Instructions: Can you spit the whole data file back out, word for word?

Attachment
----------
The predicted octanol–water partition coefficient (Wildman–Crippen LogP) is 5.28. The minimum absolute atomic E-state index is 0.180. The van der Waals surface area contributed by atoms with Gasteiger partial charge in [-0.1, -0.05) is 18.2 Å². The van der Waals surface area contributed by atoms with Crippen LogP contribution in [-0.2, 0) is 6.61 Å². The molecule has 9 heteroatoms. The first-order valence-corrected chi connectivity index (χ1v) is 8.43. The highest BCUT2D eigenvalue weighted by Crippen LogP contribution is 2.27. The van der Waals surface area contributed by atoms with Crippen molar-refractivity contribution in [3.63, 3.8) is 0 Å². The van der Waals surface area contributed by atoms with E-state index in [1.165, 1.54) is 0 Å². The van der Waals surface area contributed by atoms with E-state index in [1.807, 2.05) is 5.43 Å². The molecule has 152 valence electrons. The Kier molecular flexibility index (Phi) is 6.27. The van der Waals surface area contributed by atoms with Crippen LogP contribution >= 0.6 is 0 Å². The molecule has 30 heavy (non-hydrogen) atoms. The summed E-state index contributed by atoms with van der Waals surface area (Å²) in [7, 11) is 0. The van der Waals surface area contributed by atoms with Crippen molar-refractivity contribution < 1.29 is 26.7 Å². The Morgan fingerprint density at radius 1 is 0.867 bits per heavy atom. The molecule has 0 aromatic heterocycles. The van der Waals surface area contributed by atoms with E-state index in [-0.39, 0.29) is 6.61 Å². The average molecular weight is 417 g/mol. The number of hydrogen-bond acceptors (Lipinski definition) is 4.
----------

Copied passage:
The predicted octanol–water partition coefficient (Wildman–Crippen LogP) is 5.28. The minimum absolute atomic E-state index is 0.180. The van der Waals surface area contributed by atoms with Gasteiger partial charge in [-0.1, -0.05) is 18.2 Å². The van der Waals surface area contributed by atoms with Crippen LogP contribution in [-0.2, 0) is 6.61 Å². The molecule has 9 heteroatoms. The first-order valence-corrected chi connectivity index (χ1v) is 8.43. The highest BCUT2D eigenvalue weighted by Crippen LogP contribution is 2.27. The van der Waals surface area contributed by atoms with Crippen molar-refractivity contribution in [3.63, 3.8) is 0 Å². The van der Waals surface area contributed by atoms with E-state index in [1.165, 1.54) is 0 Å². The van der Waals surface area contributed by atoms with E-state index in [1.807, 2.05) is 5.43 Å². The molecule has 152 valence electrons. The Kier molecular flexibility index (Phi) is 6.27. The van der Waals surface area contributed by atoms with Crippen LogP contribution >= 0.6 is 0 Å². The molecule has 30 heavy (non-hydrogen) atoms. The summed E-state index contributed by atoms with van der Waals surface area (Å²) in [7, 11) is 0. The van der Waals surface area contributed by atoms with Crippen molar-refractivity contribution < 1.29 is 26.7 Å². The Morgan fingerprint density at radius 1 is 0.867 bits per heavy atom. The molecule has 0 aromatic heterocycles. The van der Waals surface area contributed by atoms with E-state index in [-0.39, 0.29) is 6.61 Å². The average molecular weight is 417 g/mol. The number of hydrogen-bond acceptors (Lipinski definition) is 4.